Every few years, the Intergovernmental Panel on Climate Change (IPCC), a group of the world’s leading climate scientists, is tasked with explaining the causes and effects of climate change in a comprehensive report. Yet the science of climate change is evolving more rapidly than the reports can be published.
Since the IPCC’s latest assessment was released a mere 14 months ago, in November 2007, studies suggest that sea-ice melt, glacier retreat, and food insecurity are all more dire than the IPCC predicted.
W.L. Hare, a lead author of the 2007 IPCC report, considers the “master risk” of climate change to be sea-level rise, caused by the melting of land-based ice (such as the Greenland ice cap) and the thermal expansion of sea water.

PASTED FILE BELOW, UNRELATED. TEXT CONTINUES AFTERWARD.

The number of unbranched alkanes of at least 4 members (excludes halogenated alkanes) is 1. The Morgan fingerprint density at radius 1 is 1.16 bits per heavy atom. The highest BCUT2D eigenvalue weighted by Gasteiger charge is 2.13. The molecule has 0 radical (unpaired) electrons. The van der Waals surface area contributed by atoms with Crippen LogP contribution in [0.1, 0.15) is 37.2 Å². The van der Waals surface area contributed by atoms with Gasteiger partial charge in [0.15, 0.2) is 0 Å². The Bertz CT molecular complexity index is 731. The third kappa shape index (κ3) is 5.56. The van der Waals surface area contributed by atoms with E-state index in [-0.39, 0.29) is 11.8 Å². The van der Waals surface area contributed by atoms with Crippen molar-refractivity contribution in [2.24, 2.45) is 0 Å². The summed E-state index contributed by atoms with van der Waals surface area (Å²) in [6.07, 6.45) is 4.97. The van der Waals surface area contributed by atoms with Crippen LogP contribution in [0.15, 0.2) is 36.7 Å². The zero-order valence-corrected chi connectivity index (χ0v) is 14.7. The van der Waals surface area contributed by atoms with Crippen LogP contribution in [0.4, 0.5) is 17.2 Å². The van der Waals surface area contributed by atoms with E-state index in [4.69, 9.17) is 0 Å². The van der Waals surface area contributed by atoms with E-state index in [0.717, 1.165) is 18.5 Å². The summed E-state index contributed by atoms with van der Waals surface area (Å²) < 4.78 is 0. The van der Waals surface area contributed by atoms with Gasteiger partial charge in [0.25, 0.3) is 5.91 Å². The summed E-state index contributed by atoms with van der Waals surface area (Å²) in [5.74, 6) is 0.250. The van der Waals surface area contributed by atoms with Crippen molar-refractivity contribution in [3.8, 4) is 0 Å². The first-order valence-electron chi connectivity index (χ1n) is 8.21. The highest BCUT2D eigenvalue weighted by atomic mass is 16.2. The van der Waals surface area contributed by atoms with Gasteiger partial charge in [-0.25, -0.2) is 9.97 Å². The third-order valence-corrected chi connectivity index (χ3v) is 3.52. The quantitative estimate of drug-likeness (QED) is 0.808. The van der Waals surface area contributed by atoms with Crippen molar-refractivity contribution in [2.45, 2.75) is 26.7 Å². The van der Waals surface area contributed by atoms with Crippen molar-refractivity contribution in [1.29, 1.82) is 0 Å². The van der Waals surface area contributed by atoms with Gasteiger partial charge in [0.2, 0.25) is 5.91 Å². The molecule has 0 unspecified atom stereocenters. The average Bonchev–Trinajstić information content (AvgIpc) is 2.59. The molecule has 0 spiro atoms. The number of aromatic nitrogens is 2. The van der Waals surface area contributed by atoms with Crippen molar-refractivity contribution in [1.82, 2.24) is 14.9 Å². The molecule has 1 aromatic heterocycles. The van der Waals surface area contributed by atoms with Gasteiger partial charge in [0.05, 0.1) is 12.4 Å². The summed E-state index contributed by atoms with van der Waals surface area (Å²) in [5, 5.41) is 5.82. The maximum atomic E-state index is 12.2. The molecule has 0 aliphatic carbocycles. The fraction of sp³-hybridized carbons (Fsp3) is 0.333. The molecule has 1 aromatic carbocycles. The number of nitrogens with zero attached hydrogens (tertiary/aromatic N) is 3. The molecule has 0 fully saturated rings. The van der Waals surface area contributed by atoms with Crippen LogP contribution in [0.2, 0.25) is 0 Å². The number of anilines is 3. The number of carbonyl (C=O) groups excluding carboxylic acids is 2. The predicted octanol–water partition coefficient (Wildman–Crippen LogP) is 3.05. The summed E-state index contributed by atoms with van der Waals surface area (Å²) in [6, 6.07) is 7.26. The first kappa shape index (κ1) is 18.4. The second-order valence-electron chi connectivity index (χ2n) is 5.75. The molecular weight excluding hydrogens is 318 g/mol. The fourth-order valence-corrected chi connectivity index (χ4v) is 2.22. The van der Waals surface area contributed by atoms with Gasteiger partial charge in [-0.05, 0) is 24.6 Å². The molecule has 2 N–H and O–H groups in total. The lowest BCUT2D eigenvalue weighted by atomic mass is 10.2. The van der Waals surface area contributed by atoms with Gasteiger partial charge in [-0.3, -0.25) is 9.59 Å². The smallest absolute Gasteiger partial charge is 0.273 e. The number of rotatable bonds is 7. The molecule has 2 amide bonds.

We will be lucky to keep sea-level rise below one meter rise within this century, and two meters rise can’t be ruled out, said Hare, an environmental scientist with the Potsdam Institute for Climate Impact Research and a contributing author of the new Worldwatch Institute report State of the World 2009: Into A Warming World.